As new developments in mobile technology continue to penetrate users’ lives, financial institutions have a strong advantage over non-bank services like Apple, Mint, Square and PayPal in the battle for mobile users.
Smartphones, tablet adoption among non-millennials present opportunity for credit unions.
Advancing mobile technology has made apps more affordable for smaller institutions.
To be, or not to be mobile, that is the question. Either way, you’ve got a problem.
Recent reports allege substantial security flaws, especially in credit union apps. Developers disagree with the reports and say their apps are safe.
A report from Austin, Texas based Malauzai Software – based on data derived from users of its mobile banking apps – indicates clear differences.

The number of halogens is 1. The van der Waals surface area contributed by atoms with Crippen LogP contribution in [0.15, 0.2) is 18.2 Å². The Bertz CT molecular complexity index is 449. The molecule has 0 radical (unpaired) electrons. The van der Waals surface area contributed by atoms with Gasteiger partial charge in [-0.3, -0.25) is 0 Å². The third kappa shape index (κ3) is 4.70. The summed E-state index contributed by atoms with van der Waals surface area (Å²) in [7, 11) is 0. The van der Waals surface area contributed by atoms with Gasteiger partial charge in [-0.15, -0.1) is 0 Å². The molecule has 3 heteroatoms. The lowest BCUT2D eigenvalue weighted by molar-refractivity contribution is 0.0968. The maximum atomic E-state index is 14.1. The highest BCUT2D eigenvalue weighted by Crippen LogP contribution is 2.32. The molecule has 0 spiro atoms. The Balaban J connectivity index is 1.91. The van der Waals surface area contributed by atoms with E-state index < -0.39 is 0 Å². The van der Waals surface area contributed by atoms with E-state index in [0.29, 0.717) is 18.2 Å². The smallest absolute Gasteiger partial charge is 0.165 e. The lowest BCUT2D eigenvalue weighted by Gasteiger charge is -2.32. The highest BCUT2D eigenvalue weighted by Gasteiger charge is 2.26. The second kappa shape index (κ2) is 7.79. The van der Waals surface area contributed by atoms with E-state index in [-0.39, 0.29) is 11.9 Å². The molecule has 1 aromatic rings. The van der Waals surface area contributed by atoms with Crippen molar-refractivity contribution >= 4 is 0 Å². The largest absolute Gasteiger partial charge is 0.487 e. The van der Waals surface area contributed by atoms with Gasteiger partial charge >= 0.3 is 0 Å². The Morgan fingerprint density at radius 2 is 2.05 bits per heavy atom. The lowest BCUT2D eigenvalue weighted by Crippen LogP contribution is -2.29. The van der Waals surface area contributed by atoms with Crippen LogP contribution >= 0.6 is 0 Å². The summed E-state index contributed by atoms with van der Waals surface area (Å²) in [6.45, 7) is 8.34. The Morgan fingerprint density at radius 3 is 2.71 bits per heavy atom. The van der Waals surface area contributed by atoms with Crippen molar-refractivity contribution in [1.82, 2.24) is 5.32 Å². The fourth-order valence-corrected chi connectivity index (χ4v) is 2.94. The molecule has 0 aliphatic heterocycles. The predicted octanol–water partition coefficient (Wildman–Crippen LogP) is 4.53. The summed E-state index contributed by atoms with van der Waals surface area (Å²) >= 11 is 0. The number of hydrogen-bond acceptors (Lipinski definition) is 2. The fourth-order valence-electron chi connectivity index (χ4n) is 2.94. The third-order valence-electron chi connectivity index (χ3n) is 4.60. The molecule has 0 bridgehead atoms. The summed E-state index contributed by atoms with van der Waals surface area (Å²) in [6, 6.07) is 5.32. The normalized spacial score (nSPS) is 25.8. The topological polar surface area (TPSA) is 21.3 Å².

The year 2012 produced highs and lows. From Team USA winning 104 medals in the 2012 Summer Olympics, of which 46 were gold – more than any non-boycotted Olympics since 1904 – to the mega-disaster of super storm Sandy and the huge swath of destruction it caused in the northeastern U.S....
Odysseas Papadimitriou, CEO of the credit card comparison website CardHub.com and a personal finance consultant. predicted that large credit card issuers will likely make more credit available in 2013 and that consumers will not rush to sign on to any of the latest mobile wallet technologies.
Opportunity to build enduring relationships by leveraging the mobile channel is within reach. But credit unions must act now, before their members direct their payments elsewhere.
With approximately 70 million possible tablet users by year end and 4.6 billion smartphones being used worldwide, it’s safe to say credit union members are mobile.